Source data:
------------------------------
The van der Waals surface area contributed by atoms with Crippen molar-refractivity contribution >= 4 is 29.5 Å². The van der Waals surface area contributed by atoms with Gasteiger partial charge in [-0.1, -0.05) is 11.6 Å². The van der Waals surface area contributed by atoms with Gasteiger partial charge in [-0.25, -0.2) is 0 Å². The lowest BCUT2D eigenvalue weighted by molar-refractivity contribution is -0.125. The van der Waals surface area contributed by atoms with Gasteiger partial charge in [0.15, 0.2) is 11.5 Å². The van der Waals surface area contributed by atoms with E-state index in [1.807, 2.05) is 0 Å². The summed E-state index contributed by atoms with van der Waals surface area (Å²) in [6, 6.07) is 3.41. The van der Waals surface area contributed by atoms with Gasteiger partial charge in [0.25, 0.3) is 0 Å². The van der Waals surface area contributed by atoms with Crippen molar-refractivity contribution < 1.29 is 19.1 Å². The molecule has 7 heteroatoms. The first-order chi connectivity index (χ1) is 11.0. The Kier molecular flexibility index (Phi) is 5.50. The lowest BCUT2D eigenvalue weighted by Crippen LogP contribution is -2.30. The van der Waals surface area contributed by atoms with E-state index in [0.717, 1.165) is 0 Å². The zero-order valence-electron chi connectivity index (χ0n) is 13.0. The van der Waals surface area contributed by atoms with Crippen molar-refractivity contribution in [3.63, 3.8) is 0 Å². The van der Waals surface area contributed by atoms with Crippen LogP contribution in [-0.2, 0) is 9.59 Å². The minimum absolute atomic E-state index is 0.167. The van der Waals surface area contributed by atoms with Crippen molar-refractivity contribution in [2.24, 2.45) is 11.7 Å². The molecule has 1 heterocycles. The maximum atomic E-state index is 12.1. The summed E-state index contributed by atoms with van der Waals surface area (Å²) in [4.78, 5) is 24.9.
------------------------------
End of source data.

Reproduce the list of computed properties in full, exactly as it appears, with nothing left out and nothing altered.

The van der Waals surface area contributed by atoms with Crippen molar-refractivity contribution >= 4 is 29.5 Å². The van der Waals surface area contributed by atoms with Gasteiger partial charge in [-0.1, -0.05) is 11.6 Å². The van der Waals surface area contributed by atoms with Gasteiger partial charge in [-0.25, -0.2) is 0 Å². The lowest BCUT2D eigenvalue weighted by molar-refractivity contribution is -0.125. The van der Waals surface area contributed by atoms with Gasteiger partial charge in [0.15, 0.2) is 11.5 Å². The van der Waals surface area contributed by atoms with E-state index in [1.807, 2.05) is 0 Å². The summed E-state index contributed by atoms with van der Waals surface area (Å²) in [6, 6.07) is 3.41. The van der Waals surface area contributed by atoms with Gasteiger partial charge in [0.25, 0.3) is 0 Å². The van der Waals surface area contributed by atoms with Crippen molar-refractivity contribution < 1.29 is 19.1 Å². The molecule has 7 heteroatoms. The first-order chi connectivity index (χ1) is 11.0. The Kier molecular flexibility index (Phi) is 5.50. The lowest BCUT2D eigenvalue weighted by Crippen LogP contribution is -2.30. The van der Waals surface area contributed by atoms with E-state index in [0.717, 1.165) is 0 Å². The zero-order valence-electron chi connectivity index (χ0n) is 13.0. The van der Waals surface area contributed by atoms with Crippen molar-refractivity contribution in [3.63, 3.8) is 0 Å². The van der Waals surface area contributed by atoms with Crippen LogP contribution in [-0.2, 0) is 9.59 Å². The minimum absolute atomic E-state index is 0.167. The van der Waals surface area contributed by atoms with Crippen molar-refractivity contribution in [2.24, 2.45) is 11.7 Å². The molecule has 1 heterocycles. The maximum atomic E-state index is 12.1. The summed E-state index contributed by atoms with van der Waals surface area (Å²) in [4.78, 5) is 24.9.